The geography of diversification in the mormoopids (Chiroptera: Mormoopidae)
The traditional explanation of the distribution of the Mormoopidae is that this family originated in southern Central America or northern South America, later expanding its range north to Mexico and the West Indies, and differentiating into eight species. An alternative fossil-based hypothesis argues that the family originated in the northern Neotropics, reached the Caribbean early in its history, and dispersed to South America after the completion of the Isthmus of Panama. The present study analyses new and previously published sequence data from the mitochondrial 12S, tRNAval, 16S, and cytochrome b, and the nuclear Rag2, to evaluate species boundaries and infer relationships among extant taxa. Fixed differences in cytochrome b often coincide with published morphological characters and show that the family contains at least 13 species. Two additional, morphologically indistinct, lineages are restricted to Suriname and French Guiana. Phylogeny-based inferences of ancestral area are equivocal on the geographical origin of mormoopids, in part because several internal nodes are not resolved with the available data. Divergences between Middle American and Antillean populations are greater than those between Mexico/Central America and South America. This suggests that mormoopids diversified in northern Neotropics before entering South America. A northern neotropical origin for mormoopids is congruent with both the Tertiary fossil record and recent phylogenetic hypotheses for the sister family to the Mormoopidae, the Phyllostomidae.
Exploring population genetic structure in three species of Lesser Antillean bats
We explore population genetic structure in phyllostomid bats (Ardops nichollsi, Brachyphylla cavernarum and Artibeus jamaicensis) from the northern Lesser Antilles by investigating the degree to which island populations are genetically differentiated. Our hypothesis, that the island populations are genetically distinct because of a combination of founding events, limited migration and genetic drift exacerbated by catastrophe‐induced fluctuations in population size, is derived from a priori hypotheses erected in the literature. The first prediction of this hypothesis, that within each species island populations are monophyletic, was tested using a parametric bootstrap approach. Island monophyly could not be rejected in Ardops nichollsi (P = 0.718), but could be rejected in B. cavernarum (P < 0.001) and Artibeus jamaicensis (P < 0.001). A second prediction, that molecular variance is partitioned among islands, was tested using an amova and was rejected in each species [Ardops nichollsi (P = 0.697); B. cavernarum (P = 0.598); Artibeus jamaicensis (P = 0.763)]. In B. cavernarum and Artibeus jamaicensis, the admixture in mitochondrial haplotypes from islands separated by > 100 km of ocean can be explained either by interisland migration or by incomplete lineage sorting of ancestral polymorphism in the source population. As an a posteriori test of lineage sorting, we used simulations of gene trees within a population tree to suggest that lineage sorting is an unlikely explanation for the observed pattern of nonmonophyly in Artibeus jamaicensis (PW < 0.01; PSE = 0.04), but cannot be rejected in B. cavernarum (PW = 0.81; PSE = 0.79). A conservative interpretation of the molecular data is that island populations of Artibeus jamaicensis, although isolated geographically, are not isolated genetically.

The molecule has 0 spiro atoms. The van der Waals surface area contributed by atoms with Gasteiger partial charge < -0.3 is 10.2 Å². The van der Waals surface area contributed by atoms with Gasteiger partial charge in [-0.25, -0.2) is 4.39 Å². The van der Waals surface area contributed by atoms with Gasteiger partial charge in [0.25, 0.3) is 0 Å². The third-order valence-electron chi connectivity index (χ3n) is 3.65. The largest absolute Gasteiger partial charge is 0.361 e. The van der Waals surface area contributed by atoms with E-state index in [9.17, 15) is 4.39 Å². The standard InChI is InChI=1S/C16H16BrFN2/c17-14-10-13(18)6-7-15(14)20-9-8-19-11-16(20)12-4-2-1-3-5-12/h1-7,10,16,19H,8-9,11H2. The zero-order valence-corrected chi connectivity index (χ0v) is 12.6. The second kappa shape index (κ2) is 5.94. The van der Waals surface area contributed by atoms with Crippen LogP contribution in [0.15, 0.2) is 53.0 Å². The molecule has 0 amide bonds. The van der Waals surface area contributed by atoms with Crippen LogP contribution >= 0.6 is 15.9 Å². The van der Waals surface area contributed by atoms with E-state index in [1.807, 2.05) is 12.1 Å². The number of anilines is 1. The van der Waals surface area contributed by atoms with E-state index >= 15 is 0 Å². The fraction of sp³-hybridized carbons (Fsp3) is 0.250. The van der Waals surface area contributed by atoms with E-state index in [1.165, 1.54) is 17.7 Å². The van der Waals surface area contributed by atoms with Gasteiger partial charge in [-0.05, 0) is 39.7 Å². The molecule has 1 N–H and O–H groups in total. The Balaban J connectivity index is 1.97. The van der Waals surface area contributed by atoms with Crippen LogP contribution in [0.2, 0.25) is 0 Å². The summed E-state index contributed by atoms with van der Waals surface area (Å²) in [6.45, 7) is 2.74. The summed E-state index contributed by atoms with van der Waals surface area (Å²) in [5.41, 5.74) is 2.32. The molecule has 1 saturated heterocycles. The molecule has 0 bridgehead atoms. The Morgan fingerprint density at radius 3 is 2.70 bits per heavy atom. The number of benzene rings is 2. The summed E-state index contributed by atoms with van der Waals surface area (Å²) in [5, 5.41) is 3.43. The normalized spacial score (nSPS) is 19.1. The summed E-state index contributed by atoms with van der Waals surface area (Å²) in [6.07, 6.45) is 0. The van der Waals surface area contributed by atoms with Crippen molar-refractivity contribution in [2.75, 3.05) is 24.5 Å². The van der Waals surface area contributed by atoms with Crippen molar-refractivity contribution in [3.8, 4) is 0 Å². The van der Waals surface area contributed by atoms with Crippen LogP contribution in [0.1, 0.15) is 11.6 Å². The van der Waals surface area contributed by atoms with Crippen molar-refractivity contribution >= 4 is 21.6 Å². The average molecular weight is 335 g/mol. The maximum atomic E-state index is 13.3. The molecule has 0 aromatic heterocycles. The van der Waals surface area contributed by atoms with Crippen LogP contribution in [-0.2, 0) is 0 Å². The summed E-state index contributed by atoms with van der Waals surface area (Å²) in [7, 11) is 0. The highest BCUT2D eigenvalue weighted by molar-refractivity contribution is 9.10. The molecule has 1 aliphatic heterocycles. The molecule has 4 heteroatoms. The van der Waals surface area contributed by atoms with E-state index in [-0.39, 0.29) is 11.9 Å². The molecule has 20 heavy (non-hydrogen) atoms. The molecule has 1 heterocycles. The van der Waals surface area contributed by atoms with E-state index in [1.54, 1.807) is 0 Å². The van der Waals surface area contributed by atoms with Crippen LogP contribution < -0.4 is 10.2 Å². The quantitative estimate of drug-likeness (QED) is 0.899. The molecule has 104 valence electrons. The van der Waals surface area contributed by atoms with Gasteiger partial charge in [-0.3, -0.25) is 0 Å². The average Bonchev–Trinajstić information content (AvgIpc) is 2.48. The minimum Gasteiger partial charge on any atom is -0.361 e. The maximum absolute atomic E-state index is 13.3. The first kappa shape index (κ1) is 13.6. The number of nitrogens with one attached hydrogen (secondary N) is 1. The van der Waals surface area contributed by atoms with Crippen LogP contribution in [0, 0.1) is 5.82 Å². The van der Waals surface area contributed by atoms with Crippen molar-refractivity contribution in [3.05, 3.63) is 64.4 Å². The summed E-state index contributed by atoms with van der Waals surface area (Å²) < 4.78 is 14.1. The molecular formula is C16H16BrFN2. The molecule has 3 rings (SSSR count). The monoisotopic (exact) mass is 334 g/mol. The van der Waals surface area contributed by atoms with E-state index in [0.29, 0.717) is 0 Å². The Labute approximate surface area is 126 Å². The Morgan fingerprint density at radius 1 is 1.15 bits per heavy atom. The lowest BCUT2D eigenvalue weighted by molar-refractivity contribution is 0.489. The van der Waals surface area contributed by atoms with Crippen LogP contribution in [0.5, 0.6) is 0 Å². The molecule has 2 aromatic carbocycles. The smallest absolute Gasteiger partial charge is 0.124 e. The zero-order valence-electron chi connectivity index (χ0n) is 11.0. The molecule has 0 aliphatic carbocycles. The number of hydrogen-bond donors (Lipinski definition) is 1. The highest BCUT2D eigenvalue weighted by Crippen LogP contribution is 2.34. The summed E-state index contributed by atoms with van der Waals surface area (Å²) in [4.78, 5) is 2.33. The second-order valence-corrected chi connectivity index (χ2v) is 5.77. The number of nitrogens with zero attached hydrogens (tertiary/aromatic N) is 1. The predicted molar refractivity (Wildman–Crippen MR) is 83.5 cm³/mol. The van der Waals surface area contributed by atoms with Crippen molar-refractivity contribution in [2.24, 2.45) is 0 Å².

Phylogeny of the Lonchophyllini (Chiroptera: Phyllostomidae)
A combination of 1,140 base pairs of the mitochondrial cytochrome b gene of Platalina, Lionycteris, and several species of Lonchophylla (Chiroptera: Phyllostomidae) with 150 morphological, sex chromosome, and restriction site characters were used in an attempt to resolve relationships among the lonchophylline taxa. In addition, the monophyly of Lonchophylla was tested, particularly with respect to Platalina. The most parsimonious hypothesis of relationships using all available characters was (L. mordax ((L. chocoana (L. robusta, L. handleyi))(L. thomasi (Lionycteris, Platalina)))). Lonchophylla appears to be paraphyletic, but this arrangement is not well supported. Our analyses suggest that Platalina is not simply a large Lonchophylla, as had been suggested by previous morphological analyses. The low support values for basal relationships found in this study are probably caused by saturation in cytochrome b 3rd positions. Additionally, 2 alternative explanations are viable (if improbable): unsampled lonchophyllines are necessary to confidently resolve relationships at the base of the group, or the lack of resolution at the base of the lonchophylline phylogeny might be explained by rapid speciation following the separation from other glossophagines. Future work examining the phylogenetic relationships of lonchophylline bats should focus on describing new taxa, obtaining tissue samples from unsequenced representatives, and adding nuclear loci to this mitochondrial DNA data set.